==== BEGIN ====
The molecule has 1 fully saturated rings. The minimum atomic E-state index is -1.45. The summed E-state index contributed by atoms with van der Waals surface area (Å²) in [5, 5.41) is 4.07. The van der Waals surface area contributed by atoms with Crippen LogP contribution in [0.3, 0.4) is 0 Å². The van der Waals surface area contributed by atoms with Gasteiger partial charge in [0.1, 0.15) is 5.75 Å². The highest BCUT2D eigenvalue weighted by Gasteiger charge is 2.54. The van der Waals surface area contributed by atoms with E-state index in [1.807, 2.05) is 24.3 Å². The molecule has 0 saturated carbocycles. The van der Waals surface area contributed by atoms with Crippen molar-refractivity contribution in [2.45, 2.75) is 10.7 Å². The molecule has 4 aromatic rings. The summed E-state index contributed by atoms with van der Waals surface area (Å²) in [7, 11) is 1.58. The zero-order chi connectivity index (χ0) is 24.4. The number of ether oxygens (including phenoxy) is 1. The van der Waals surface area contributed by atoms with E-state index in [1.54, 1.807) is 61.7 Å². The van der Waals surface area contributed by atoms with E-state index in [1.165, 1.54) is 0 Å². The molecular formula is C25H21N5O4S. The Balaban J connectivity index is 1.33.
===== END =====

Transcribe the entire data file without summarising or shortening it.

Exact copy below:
The molecule has 1 fully saturated rings. The minimum atomic E-state index is -1.45. The summed E-state index contributed by atoms with van der Waals surface area (Å²) in [5, 5.41) is 4.07. The van der Waals surface area contributed by atoms with Crippen LogP contribution in [0.3, 0.4) is 0 Å². The van der Waals surface area contributed by atoms with Gasteiger partial charge in [0.1, 0.15) is 5.75 Å². The highest BCUT2D eigenvalue weighted by Gasteiger charge is 2.54. The van der Waals surface area contributed by atoms with E-state index in [1.807, 2.05) is 24.3 Å². The molecule has 0 saturated carbocycles. The van der Waals surface area contributed by atoms with Crippen molar-refractivity contribution in [2.45, 2.75) is 10.7 Å². The molecule has 4 aromatic rings. The summed E-state index contributed by atoms with van der Waals surface area (Å²) in [7, 11) is 1.58. The zero-order chi connectivity index (χ0) is 24.4. The number of ether oxygens (including phenoxy) is 1. The van der Waals surface area contributed by atoms with E-state index in [1.54, 1.807) is 61.7 Å². The van der Waals surface area contributed by atoms with E-state index in [1.165, 1.54) is 0 Å². The molecular formula is C25H21N5O4S. The Balaban J connectivity index is 1.33.